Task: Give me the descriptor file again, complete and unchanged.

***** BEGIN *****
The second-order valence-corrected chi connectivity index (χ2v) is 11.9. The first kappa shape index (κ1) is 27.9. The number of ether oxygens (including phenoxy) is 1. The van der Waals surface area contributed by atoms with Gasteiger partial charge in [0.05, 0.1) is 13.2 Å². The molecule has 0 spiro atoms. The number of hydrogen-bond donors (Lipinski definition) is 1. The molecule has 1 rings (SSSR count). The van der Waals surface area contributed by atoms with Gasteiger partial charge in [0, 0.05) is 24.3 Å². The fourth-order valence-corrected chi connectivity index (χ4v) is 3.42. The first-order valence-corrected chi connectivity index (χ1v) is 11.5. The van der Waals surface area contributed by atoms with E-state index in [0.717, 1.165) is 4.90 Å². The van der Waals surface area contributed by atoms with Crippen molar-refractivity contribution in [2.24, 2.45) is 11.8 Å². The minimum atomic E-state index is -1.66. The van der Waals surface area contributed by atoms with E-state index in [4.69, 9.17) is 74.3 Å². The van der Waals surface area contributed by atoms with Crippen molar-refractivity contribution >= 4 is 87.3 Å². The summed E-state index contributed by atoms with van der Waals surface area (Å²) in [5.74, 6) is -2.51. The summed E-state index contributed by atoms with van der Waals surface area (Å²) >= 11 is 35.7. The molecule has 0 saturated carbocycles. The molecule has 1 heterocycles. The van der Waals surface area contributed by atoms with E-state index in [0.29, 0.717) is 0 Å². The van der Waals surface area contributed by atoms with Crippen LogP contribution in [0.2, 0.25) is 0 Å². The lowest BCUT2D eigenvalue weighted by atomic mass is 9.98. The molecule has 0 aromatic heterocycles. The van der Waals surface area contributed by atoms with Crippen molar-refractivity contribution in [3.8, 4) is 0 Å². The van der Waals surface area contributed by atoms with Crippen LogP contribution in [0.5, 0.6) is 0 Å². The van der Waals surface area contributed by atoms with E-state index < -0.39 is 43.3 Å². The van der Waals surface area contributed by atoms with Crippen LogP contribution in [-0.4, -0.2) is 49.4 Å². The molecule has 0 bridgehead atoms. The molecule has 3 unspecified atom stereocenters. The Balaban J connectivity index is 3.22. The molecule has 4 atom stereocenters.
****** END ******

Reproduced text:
The second-order valence-corrected chi connectivity index (χ2v) is 11.9. The first kappa shape index (κ1) is 27.9. The number of ether oxygens (including phenoxy) is 1. The van der Waals surface area contributed by atoms with Gasteiger partial charge in [0.05, 0.1) is 13.2 Å². The molecule has 0 spiro atoms. The number of hydrogen-bond donors (Lipinski definition) is 1. The molecule has 1 rings (SSSR count). The van der Waals surface area contributed by atoms with Gasteiger partial charge in [0, 0.05) is 24.3 Å². The fourth-order valence-corrected chi connectivity index (χ4v) is 3.42. The first-order valence-corrected chi connectivity index (χ1v) is 11.5. The van der Waals surface area contributed by atoms with E-state index in [0.717, 1.165) is 4.90 Å². The van der Waals surface area contributed by atoms with Crippen molar-refractivity contribution in [2.24, 2.45) is 11.8 Å². The minimum atomic E-state index is -1.66. The van der Waals surface area contributed by atoms with E-state index in [4.69, 9.17) is 74.3 Å². The van der Waals surface area contributed by atoms with Crippen molar-refractivity contribution >= 4 is 87.3 Å². The summed E-state index contributed by atoms with van der Waals surface area (Å²) in [5.74, 6) is -2.51. The summed E-state index contributed by atoms with van der Waals surface area (Å²) >= 11 is 35.7. The molecule has 0 saturated carbocycles. The molecule has 1 heterocycles. The van der Waals surface area contributed by atoms with E-state index in [0.29, 0.717) is 0 Å². The van der Waals surface area contributed by atoms with Crippen LogP contribution in [0.2, 0.25) is 0 Å². The lowest BCUT2D eigenvalue weighted by atomic mass is 9.98. The molecule has 0 aromatic heterocycles. The van der Waals surface area contributed by atoms with Crippen molar-refractivity contribution in [3.8, 4) is 0 Å². The van der Waals surface area contributed by atoms with Crippen LogP contribution in [0.5, 0.6) is 0 Å². The van der Waals surface area contributed by atoms with E-state index < -0.39 is 43.3 Å². The van der Waals surface area contributed by atoms with Crippen LogP contribution in [-0.4, -0.2) is 49.4 Å². The molecule has 0 bridgehead atoms. The molecule has 3 unspecified atom stereocenters. The Balaban J connectivity index is 3.22. The molecule has 4 atom stereocenters.